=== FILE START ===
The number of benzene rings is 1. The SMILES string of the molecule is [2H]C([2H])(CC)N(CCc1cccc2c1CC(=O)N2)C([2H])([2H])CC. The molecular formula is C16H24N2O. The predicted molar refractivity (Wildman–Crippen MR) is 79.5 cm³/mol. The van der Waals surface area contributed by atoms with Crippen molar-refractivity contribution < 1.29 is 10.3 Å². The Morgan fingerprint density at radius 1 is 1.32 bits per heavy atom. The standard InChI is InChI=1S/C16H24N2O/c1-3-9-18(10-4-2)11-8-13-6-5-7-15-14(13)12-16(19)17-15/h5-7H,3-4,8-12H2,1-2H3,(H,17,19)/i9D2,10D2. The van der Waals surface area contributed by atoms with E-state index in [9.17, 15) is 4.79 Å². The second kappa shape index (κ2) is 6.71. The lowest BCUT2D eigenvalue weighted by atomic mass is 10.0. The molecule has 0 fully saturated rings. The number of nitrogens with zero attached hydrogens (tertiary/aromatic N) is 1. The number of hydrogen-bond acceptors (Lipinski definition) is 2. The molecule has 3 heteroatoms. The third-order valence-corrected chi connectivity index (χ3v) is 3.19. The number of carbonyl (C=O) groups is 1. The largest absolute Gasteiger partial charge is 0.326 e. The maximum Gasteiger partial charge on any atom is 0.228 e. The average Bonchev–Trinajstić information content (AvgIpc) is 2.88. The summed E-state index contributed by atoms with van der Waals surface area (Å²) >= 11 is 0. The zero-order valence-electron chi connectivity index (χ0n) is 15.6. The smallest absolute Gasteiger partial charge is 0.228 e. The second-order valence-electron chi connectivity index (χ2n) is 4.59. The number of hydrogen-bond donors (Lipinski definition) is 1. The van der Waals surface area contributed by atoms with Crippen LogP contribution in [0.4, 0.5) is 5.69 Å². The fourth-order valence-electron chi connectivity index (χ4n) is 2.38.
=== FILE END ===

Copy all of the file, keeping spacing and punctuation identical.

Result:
The number of benzene rings is 1. The SMILES string of the molecule is [2H]C([2H])(CC)N(CCc1cccc2c1CC(=O)N2)C([2H])([2H])CC. The molecular formula is C16H24N2O. The predicted molar refractivity (Wildman–Crippen MR) is 79.5 cm³/mol. The van der Waals surface area contributed by atoms with Crippen molar-refractivity contribution < 1.29 is 10.3 Å². The Morgan fingerprint density at radius 1 is 1.32 bits per heavy atom. The standard InChI is InChI=1S/C16H24N2O/c1-3-9-18(10-4-2)11-8-13-6-5-7-15-14(13)12-16(19)17-15/h5-7H,3-4,8-12H2,1-2H3,(H,17,19)/i9D2,10D2. The van der Waals surface area contributed by atoms with E-state index in [9.17, 15) is 4.79 Å². The second kappa shape index (κ2) is 6.71. The lowest BCUT2D eigenvalue weighted by atomic mass is 10.0. The molecule has 0 fully saturated rings. The number of nitrogens with zero attached hydrogens (tertiary/aromatic N) is 1. The number of hydrogen-bond acceptors (Lipinski definition) is 2. The molecule has 3 heteroatoms. The third-order valence-corrected chi connectivity index (χ3v) is 3.19. The number of carbonyl (C=O) groups is 1. The largest absolute Gasteiger partial charge is 0.326 e. The maximum Gasteiger partial charge on any atom is 0.228 e. The average Bonchev–Trinajstić information content (AvgIpc) is 2.88. The summed E-state index contributed by atoms with van der Waals surface area (Å²) >= 11 is 0. The zero-order valence-electron chi connectivity index (χ0n) is 15.6. The smallest absolute Gasteiger partial charge is 0.228 e. The second-order valence-electron chi connectivity index (χ2n) is 4.59. The number of hydrogen-bond donors (Lipinski definition) is 1. The van der Waals surface area contributed by atoms with Crippen LogP contribution in [0.4, 0.5) is 5.69 Å². The fourth-order valence-electron chi connectivity index (χ4n) is 2.38.